Are migrants in/from emerging economies more entrepreneurial than natives?

Maribel Guerrero, Vesna Mandakovic, Mauricio Apablaza, Veronica Arriagada

Research output: Contribution to journalArticlepeer-review

15 Scopus citations


The academic debate in migrant entrepreneurship has mainly focused on movements from emerging economies into developed economies. Anecdotal evidence has suggested that the highest impact is generated by migrants in/from emerging economies. To extend this academic discussion in the Latin-American context, this study investigates why migrants are more entrepreneurial than natives. By adopting the human capital and the institutional approach, we theorize that individual and environmental conditions produce selection/discrimination effects in the host labour market. Consequently, these effects influence migrants’ decision to become entrepreneurs. We tested our hypotheses using a sample of 13,368 adults between the ages of 18–64 based across the 16 Chilean regions. Our results showed that being a high-skilled migrant in a dynamic emerging economy is not a guarantee of success in the labour market, but it is a determinant of international and necessity-driven entrepreneurship. Several implications and a provocative discussion emerged from these findings.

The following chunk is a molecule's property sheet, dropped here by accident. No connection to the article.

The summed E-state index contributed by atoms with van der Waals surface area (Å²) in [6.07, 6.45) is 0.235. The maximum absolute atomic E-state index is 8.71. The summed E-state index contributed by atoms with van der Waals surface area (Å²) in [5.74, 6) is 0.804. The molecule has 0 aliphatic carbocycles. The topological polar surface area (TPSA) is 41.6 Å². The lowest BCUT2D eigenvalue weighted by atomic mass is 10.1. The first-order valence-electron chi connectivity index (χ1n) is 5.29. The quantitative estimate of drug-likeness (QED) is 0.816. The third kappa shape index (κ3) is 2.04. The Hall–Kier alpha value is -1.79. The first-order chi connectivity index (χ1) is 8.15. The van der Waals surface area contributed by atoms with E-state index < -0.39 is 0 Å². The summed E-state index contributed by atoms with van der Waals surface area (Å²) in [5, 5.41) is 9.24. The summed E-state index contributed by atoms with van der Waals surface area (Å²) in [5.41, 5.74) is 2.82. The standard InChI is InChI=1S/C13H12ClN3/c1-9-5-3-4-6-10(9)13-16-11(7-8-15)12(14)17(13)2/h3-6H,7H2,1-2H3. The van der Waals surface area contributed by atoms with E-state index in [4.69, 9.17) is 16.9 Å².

Original languageEnglish (US)
Pages (from-to)527-548
Number of pages22
JournalInternational Entrepreneurship and Management Journal
Issue number2
StatePublished - Jun 2021


  • Emerging economies
  • Entrepreneurship quality
  • Human capital
  • Institutional economics
  • Internationalization
  • L26
  • Migrant entrepreneurship
  • O15
  • O55

ASJC Scopus subject areas

  • Management Information Systems
  • Management of Technology and Innovation


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